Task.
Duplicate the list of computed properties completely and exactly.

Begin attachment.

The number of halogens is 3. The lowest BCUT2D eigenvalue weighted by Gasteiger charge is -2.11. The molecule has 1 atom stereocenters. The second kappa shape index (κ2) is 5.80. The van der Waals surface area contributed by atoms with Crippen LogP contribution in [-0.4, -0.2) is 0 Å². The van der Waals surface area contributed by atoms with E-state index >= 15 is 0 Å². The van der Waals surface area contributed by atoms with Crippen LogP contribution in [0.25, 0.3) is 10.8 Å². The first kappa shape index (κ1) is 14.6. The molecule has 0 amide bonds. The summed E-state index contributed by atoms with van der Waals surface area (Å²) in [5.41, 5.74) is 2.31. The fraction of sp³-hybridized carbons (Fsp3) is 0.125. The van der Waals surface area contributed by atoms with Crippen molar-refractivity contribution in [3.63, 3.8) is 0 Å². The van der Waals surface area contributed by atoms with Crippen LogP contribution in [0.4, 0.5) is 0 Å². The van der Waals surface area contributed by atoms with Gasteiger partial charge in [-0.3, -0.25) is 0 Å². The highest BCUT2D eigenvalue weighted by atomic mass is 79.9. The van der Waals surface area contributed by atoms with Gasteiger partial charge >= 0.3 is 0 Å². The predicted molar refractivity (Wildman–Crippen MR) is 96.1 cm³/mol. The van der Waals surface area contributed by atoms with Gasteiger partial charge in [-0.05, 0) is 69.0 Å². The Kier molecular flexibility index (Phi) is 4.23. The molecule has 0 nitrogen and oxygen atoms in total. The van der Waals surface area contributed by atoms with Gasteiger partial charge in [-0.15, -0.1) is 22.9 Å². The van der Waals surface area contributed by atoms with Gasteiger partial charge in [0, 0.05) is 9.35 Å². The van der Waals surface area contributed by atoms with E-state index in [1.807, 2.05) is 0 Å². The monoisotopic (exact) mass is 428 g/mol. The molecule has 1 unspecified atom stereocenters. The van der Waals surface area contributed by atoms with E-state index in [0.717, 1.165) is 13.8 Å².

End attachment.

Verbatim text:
The number of halogens is 3. The lowest BCUT2D eigenvalue weighted by Gasteiger charge is -2.11. The molecule has 1 atom stereocenters. The second kappa shape index (κ2) is 5.80. The van der Waals surface area contributed by atoms with Crippen LogP contribution in [-0.4, -0.2) is 0 Å². The van der Waals surface area contributed by atoms with E-state index >= 15 is 0 Å². The van der Waals surface area contributed by atoms with Crippen LogP contribution in [0.25, 0.3) is 10.8 Å². The first kappa shape index (κ1) is 14.6. The molecule has 0 amide bonds. The summed E-state index contributed by atoms with van der Waals surface area (Å²) in [5.41, 5.74) is 2.31. The fraction of sp³-hybridized carbons (Fsp3) is 0.125. The van der Waals surface area contributed by atoms with Crippen molar-refractivity contribution in [3.63, 3.8) is 0 Å². The van der Waals surface area contributed by atoms with Crippen LogP contribution in [0.4, 0.5) is 0 Å². The van der Waals surface area contributed by atoms with Gasteiger partial charge in [-0.3, -0.25) is 0 Å². The highest BCUT2D eigenvalue weighted by atomic mass is 79.9. The van der Waals surface area contributed by atoms with Gasteiger partial charge >= 0.3 is 0 Å². The predicted molar refractivity (Wildman–Crippen MR) is 96.1 cm³/mol. The van der Waals surface area contributed by atoms with Gasteiger partial charge in [-0.05, 0) is 69.0 Å². The Kier molecular flexibility index (Phi) is 4.23. The molecule has 0 nitrogen and oxygen atoms in total. The van der Waals surface area contributed by atoms with Gasteiger partial charge in [-0.15, -0.1) is 22.9 Å². The van der Waals surface area contributed by atoms with Gasteiger partial charge in [0, 0.05) is 9.35 Å². The van der Waals surface area contributed by atoms with E-state index in [1.807, 2.05) is 0 Å². The monoisotopic (exact) mass is 428 g/mol. The molecule has 1 unspecified atom stereocenters. The van der Waals surface area contributed by atoms with E-state index in [0.717, 1.165) is 13.8 Å².